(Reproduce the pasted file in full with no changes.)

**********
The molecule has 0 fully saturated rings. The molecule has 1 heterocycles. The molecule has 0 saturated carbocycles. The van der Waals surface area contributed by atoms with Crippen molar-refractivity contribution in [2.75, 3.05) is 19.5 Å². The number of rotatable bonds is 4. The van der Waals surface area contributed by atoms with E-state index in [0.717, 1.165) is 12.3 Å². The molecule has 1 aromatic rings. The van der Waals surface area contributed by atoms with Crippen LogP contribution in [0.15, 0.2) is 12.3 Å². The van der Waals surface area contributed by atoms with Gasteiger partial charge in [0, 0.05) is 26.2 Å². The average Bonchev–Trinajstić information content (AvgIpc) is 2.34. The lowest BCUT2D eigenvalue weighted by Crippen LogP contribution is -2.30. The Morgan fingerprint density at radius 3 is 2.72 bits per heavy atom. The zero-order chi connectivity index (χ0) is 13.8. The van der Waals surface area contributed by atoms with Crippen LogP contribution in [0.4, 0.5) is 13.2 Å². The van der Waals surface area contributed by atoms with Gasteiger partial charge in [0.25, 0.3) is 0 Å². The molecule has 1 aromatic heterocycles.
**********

The molecule has 0 fully saturated rings. The molecule has 1 heterocycles. The molecule has 0 saturated carbocycles. The van der Waals surface area contributed by atoms with Crippen molar-refractivity contribution in [2.75, 3.05) is 19.5 Å². The number of rotatable bonds is 4. The van der Waals surface area contributed by atoms with E-state index in [0.717, 1.165) is 12.3 Å². The molecule has 1 aromatic rings. The van der Waals surface area contributed by atoms with Crippen LogP contribution in [0.15, 0.2) is 12.3 Å². The van der Waals surface area contributed by atoms with Gasteiger partial charge in [0, 0.05) is 26.2 Å². The average Bonchev–Trinajstić information content (AvgIpc) is 2.34. The lowest BCUT2D eigenvalue weighted by Crippen LogP contribution is -2.30. The Morgan fingerprint density at radius 3 is 2.72 bits per heavy atom. The zero-order chi connectivity index (χ0) is 13.8. The van der Waals surface area contributed by atoms with Crippen LogP contribution in [0.4, 0.5) is 13.2 Å². The van der Waals surface area contributed by atoms with Gasteiger partial charge in [0.25, 0.3) is 0 Å². The molecule has 1 aromatic heterocycles.